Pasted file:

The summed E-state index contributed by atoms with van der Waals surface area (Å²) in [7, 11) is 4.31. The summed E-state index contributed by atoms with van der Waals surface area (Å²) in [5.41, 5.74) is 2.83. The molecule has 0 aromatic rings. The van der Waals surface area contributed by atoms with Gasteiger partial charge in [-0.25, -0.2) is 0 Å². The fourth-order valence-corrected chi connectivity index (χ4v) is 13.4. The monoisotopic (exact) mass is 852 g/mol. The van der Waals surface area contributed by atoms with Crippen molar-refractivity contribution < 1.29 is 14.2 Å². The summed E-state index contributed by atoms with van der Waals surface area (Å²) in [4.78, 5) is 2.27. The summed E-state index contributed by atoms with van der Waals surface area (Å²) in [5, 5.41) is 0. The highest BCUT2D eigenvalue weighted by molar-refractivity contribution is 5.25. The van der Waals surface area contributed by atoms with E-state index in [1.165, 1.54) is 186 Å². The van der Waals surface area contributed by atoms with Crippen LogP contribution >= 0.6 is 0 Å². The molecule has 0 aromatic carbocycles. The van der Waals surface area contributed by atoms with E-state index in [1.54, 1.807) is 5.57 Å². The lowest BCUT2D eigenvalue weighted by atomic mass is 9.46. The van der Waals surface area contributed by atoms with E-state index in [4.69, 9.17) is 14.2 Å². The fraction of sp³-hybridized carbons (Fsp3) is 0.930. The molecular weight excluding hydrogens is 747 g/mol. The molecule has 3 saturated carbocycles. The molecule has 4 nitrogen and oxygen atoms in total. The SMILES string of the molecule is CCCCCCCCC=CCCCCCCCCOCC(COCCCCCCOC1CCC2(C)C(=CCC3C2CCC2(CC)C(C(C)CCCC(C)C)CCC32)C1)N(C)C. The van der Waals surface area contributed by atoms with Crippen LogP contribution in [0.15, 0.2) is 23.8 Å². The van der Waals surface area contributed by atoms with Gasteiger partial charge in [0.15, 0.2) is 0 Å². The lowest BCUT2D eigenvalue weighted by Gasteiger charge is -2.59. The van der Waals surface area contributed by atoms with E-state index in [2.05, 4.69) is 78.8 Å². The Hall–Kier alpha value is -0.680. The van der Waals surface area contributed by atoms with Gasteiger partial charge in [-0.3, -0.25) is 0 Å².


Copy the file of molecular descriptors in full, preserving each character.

The summed E-state index contributed by atoms with van der Waals surface area (Å²) in [7, 11) is 4.31. The summed E-state index contributed by atoms with van der Waals surface area (Å²) in [5.41, 5.74) is 2.83. The molecule has 0 aromatic rings. The van der Waals surface area contributed by atoms with Gasteiger partial charge in [-0.25, -0.2) is 0 Å². The fourth-order valence-corrected chi connectivity index (χ4v) is 13.4. The monoisotopic (exact) mass is 852 g/mol. The van der Waals surface area contributed by atoms with Crippen molar-refractivity contribution < 1.29 is 14.2 Å². The summed E-state index contributed by atoms with van der Waals surface area (Å²) in [4.78, 5) is 2.27. The summed E-state index contributed by atoms with van der Waals surface area (Å²) in [5, 5.41) is 0. The highest BCUT2D eigenvalue weighted by molar-refractivity contribution is 5.25. The van der Waals surface area contributed by atoms with E-state index in [1.165, 1.54) is 186 Å². The van der Waals surface area contributed by atoms with Crippen LogP contribution >= 0.6 is 0 Å². The molecule has 0 aromatic carbocycles. The van der Waals surface area contributed by atoms with E-state index in [1.54, 1.807) is 5.57 Å². The lowest BCUT2D eigenvalue weighted by atomic mass is 9.46. The van der Waals surface area contributed by atoms with E-state index in [4.69, 9.17) is 14.2 Å². The fraction of sp³-hybridized carbons (Fsp3) is 0.930. The molecular weight excluding hydrogens is 747 g/mol. The molecule has 3 saturated carbocycles. The molecule has 4 nitrogen and oxygen atoms in total. The SMILES string of the molecule is CCCCCCCCC=CCCCCCCCCOCC(COCCCCCCOC1CCC2(C)C(=CCC3C2CCC2(CC)C(C(C)CCCC(C)C)CCC32)C1)N(C)C. The van der Waals surface area contributed by atoms with Crippen LogP contribution in [0.15, 0.2) is 23.8 Å². The van der Waals surface area contributed by atoms with Gasteiger partial charge in [0.15, 0.2) is 0 Å². The lowest BCUT2D eigenvalue weighted by Gasteiger charge is -2.59. The van der Waals surface area contributed by atoms with E-state index in [2.05, 4.69) is 78.8 Å². The Hall–Kier alpha value is -0.680. The van der Waals surface area contributed by atoms with Gasteiger partial charge in [-0.3, -0.25) is 0 Å².